The Google Keyword Planner is probably one of the most widely used programs for researching keywords, especially if you are targeting a certain location. You can easily access the tool by creating an Adword account and run a few searches to see what are the popular keywords in your niche.
However, the ‘competition’ metric isn’t reliable for SEO because it only shows how many advertisers are bidding for their ads and that has nothing to do with (organic) ranking difficulty. As such, it serves very little purpose for you.
Paid Keyword Tools
If you are serious about ranking on Google, paid tools are something to consider because they have the technology to analyze data from various angles thus giving you a better estimate on the keyword competition.
SEMRush is a keyword suite that has been in the market for a while. They churn out a lot of comprehensive data and is geared towards heavy and experienced users.
Pricing plans – Pro $99.95/month, Guru $199.95/month and Business $399.95/month
Free Trial – Available, between 14 to 30 days
Another premium tool which produces one of the largest amounts of keyword suggestions, especially long-tail variations and has some unique metrics that most competitors don’t.
Pricing plans – (Monthly) Lite $99, Standard $179, Advanced $399 and Agency $999; annual plans get 2 months for free.
Free trial – Available for 7 days
3) Jaaxy Keyword Tool
A tool that is built solely for analyzing keyword SEO, Jaaxy is a software that integrates with the Wealthy Affiliate training platform. As you can see, the interface is less complicated (no graphs, no stats) and it is most suitable for beginners to intermediate users.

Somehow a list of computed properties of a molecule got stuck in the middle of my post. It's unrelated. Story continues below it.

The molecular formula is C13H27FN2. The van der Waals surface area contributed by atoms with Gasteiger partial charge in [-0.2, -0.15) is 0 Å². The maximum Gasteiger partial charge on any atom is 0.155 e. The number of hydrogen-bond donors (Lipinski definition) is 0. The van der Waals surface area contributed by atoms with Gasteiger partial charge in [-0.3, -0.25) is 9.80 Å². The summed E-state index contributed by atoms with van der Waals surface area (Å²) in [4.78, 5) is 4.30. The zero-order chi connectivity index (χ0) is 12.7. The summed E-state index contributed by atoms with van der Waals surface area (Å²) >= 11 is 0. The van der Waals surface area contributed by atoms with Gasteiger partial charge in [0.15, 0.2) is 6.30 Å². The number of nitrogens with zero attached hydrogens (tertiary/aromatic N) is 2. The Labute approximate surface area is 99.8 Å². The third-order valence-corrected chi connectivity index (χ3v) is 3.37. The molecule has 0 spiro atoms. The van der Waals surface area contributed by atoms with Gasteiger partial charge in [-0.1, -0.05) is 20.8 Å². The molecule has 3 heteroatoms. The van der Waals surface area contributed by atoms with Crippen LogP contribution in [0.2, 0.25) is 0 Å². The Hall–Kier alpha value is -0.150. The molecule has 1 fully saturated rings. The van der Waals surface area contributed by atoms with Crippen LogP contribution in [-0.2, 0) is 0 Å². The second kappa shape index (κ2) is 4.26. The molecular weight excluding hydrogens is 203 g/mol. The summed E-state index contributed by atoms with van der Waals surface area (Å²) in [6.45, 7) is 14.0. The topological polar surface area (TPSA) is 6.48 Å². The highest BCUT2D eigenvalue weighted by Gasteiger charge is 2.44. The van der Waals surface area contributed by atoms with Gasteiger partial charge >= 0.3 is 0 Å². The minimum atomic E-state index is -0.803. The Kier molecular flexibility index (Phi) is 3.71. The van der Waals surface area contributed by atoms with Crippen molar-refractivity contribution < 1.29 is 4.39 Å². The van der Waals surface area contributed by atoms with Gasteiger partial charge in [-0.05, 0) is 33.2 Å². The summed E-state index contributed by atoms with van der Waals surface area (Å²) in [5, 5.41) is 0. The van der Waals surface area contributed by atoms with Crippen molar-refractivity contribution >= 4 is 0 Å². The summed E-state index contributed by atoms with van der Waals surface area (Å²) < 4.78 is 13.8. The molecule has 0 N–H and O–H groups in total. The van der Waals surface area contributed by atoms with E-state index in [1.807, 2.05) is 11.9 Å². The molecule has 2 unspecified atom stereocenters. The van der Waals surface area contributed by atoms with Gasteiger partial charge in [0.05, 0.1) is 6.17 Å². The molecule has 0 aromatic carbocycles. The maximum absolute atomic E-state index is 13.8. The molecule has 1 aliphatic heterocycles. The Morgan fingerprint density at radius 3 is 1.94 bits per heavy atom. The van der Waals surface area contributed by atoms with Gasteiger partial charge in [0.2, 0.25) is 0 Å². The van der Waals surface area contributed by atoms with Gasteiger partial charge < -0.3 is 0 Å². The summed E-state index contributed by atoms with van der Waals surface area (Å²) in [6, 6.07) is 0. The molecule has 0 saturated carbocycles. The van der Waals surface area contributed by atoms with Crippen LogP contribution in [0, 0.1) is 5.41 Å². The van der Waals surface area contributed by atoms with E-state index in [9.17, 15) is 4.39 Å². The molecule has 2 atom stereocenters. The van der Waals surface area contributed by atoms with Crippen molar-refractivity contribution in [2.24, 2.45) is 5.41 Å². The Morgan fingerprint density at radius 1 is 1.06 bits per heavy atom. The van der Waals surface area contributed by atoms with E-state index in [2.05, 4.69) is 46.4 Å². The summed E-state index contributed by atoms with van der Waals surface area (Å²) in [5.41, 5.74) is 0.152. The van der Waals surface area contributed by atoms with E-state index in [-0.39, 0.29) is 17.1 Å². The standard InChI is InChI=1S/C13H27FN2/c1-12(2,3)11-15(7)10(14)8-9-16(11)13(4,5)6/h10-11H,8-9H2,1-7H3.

Pricing plans – Free, Pro $49/month and Enterprise $99/month
Free Trial – Available for 30 searches
If you like to give Jaaxy a try, just enter a keyword below to run a free search.
How Does Organic Traffic Looks Like
Using the right keywords AND optimizing them for SEO can reward your site with a lot of traffic. To prove my point, here’s a snapshot of my traffic sources for January 2018. As you can see, it contributes to the biggest percentage and best of all, it’s free.
Of course, this number didn’t just generate by itself overnight. It takes time and effort in mapping out the keywords that are most relevant to my niche AND creating a boatload of content with it. Along the process, my website gets ranked for more keywords that I never would have thought of and that is how the traffic gradually piles up.
Keyword Research Isn’t Rocket Science
When you first enter the scene, it may seem impossible to rank for anything or triumph over the big guys, and that’s only natural because your website is still new. It certainly doesn’t dictate that you’ll never rank at all. The good thing about organic traffic is that there are always new keyword opportunities to tap into.
You see, as more people use Google to search for specific things in their daily lives, new long-tail keywords are being ‘discovered’ every day. Each of them carries a potential for your content to promote a new idea, a service or a product to a new set of audience.
This ‘search evolution’ will never stop for as long as there is the internet and it is only going to get better as you learn how to find the right keywords for SEO by using the criteria and tools that I’ve just shared.
I trust that this article has been beneficial in helping you understand the fundamental of keyword research. If you wish to learn more about content marketing skills and tips for ranking on Google, do check out my recommended online training platform here.